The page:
Cover to Sensational She-Hulk #31; She-Hulk in...
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As I stated before, my sister started collecting Sensational She-Hulk comics in the 1990s.  I read them with her and even bought a few issues to shorten the waiting time between issues.  Eventually, we read the entire run of 60 comics.

I don’t know the original She-Hulk.  The covers on the early issues make her seem much less civilized than the She-Hulk we knew.

The artist that developed the premise and tone for the “sensational” series was John Byrne – I liked his art because it’s uncluttered.  I like uncluttered a lot.

Apparently, Byrne is considered to be suspect in portraying women.  I don’t remember anything weird or unpleasant with her comics though something might be there.  Nevertheless, I’m working on memory, and that memory says She-Hulk was  fun.

Another artist on the series was Bryan Hitch whose art I enjoyed even more than Byrne’s.

In the sensational series, She-Hulk stays in one form: she is permanently strong and green. She has no secret identity. I like all these things about the series.

She delighted in her looks and abilities and was a good sport no matter what silly adventure she found herself in.  She knew that she was in a comic book and sometimes took advantage of it.  The most memorable of these times was when she tore out of the regular page and ran across an advertisement to sneak up on the enemy.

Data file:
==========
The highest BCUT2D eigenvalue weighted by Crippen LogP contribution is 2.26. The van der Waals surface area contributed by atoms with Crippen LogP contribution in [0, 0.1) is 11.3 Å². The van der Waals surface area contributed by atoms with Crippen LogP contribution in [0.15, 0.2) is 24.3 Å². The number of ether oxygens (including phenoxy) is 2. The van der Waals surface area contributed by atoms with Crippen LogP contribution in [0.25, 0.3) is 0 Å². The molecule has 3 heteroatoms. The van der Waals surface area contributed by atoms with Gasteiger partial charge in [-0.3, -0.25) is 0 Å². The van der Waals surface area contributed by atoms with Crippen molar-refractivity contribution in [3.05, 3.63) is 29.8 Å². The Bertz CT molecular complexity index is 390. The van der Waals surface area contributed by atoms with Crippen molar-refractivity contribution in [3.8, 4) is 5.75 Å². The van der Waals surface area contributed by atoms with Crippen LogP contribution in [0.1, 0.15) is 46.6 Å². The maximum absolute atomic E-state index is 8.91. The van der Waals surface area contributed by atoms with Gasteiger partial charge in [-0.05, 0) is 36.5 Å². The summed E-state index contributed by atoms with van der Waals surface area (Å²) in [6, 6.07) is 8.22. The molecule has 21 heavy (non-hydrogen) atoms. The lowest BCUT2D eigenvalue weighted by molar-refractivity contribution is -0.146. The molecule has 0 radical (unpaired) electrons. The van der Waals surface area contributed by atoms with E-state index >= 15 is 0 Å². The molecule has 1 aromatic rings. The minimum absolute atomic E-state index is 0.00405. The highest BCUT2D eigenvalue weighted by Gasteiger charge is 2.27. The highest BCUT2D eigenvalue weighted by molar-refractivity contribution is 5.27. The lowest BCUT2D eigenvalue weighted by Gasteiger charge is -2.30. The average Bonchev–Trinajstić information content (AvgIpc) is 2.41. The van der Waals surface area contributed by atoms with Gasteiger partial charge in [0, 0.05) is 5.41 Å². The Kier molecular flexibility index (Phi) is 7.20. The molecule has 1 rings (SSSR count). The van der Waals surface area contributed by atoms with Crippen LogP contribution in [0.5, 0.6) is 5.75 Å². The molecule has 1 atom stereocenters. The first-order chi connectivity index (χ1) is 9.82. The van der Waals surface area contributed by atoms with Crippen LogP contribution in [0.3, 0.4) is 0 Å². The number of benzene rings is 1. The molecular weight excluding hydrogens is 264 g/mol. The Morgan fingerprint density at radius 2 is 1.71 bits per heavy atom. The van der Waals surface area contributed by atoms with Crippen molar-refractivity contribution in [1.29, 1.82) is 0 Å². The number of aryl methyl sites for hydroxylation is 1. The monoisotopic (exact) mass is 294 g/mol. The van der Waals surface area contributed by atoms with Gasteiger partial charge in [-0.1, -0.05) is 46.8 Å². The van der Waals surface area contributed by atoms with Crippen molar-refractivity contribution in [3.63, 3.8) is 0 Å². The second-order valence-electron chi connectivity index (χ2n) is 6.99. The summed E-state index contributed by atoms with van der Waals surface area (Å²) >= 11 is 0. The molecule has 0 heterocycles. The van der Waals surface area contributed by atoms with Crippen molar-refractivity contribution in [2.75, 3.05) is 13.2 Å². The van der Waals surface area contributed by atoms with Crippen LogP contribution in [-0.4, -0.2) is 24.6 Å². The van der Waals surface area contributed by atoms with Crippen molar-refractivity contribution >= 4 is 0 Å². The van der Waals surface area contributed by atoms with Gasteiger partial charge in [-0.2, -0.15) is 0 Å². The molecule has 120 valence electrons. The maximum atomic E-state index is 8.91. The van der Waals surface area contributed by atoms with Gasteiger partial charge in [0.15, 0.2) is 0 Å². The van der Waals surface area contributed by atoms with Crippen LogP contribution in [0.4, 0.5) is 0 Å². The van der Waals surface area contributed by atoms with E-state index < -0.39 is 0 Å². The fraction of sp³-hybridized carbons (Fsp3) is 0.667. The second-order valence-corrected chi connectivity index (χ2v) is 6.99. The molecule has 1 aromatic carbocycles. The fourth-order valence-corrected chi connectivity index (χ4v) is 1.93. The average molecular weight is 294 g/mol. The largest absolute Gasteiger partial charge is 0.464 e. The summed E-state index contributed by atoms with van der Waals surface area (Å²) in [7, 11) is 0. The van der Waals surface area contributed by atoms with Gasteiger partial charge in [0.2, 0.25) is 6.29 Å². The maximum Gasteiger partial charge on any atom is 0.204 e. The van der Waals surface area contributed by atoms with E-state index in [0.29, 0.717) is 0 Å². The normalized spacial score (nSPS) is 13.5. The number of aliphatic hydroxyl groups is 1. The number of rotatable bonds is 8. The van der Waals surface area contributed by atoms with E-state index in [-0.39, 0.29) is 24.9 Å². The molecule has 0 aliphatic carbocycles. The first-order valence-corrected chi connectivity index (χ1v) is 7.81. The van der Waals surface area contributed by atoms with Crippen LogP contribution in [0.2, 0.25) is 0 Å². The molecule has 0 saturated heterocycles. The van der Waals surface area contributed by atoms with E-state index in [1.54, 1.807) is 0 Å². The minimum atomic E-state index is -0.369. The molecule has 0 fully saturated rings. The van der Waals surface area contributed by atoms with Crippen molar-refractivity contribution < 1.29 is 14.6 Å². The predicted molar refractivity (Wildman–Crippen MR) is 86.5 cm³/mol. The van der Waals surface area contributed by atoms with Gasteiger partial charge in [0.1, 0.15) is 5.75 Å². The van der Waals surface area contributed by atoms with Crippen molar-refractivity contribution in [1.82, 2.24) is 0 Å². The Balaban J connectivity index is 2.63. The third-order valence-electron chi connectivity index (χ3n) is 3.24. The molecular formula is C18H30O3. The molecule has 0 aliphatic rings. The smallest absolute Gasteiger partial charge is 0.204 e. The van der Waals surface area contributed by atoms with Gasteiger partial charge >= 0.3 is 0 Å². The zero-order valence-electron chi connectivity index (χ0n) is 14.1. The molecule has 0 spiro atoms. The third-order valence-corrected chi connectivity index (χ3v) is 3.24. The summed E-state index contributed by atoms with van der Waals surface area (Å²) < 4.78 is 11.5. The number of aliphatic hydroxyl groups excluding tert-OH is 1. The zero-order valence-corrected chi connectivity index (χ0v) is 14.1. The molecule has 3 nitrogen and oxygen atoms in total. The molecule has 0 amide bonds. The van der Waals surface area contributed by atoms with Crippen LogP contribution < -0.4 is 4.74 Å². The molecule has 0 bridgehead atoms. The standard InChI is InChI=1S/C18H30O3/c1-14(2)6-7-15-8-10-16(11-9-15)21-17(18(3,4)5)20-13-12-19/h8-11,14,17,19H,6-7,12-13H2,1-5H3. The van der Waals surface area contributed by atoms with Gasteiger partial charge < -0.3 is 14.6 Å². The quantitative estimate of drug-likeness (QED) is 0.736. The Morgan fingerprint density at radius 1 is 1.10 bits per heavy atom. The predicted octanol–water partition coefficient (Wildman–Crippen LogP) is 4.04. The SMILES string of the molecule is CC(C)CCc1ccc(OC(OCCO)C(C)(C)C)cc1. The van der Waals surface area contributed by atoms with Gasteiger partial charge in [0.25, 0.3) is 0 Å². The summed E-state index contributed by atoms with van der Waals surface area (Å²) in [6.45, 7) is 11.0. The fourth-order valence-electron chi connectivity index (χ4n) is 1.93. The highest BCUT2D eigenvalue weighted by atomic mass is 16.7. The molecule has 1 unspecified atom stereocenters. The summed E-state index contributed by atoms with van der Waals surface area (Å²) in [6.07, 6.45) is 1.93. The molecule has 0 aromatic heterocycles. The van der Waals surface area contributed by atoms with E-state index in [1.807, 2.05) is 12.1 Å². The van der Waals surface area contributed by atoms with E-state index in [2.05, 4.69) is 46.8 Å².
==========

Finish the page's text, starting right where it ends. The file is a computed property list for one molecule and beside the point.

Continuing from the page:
Occasionally, there was a satirical issue on media licensing or religious oppressiveness.  Mostly, her adventures were kinda wacky with her being nearly married off to the Mole Man or facing off against a Yeti-like monster guy.  My favorite story had her investigating a crime with Santa Claus.

I’m not sure why I feel fonder of her than of Wonder Woman but it may be in part that she lacks the gravitas that I associate with Wonder Woman’s character.  She is indomitable of spirit. She is reassuringly down-to-earth when encountering strange events but also exotic in her stature and green skin.

Recently, my brother pointed out that she had a 2004 comics series.  He was disappointed that I wasn’t interested.  One reason is that I don’t buy uncollected comics any more and the other is I don’t want to read a different approach to her character.  I don’t think I’d like to see her in a movie either.

I was reading her when I was in college which was a busy and sometimes stressful experience.  Perhaps I felt that her good-humored approach to solving problems (not to mentioned smashing them!) was what I longed to be able to mimic.     Although I don’t have much interest in her now, I still have a soft spot for Shulkie.

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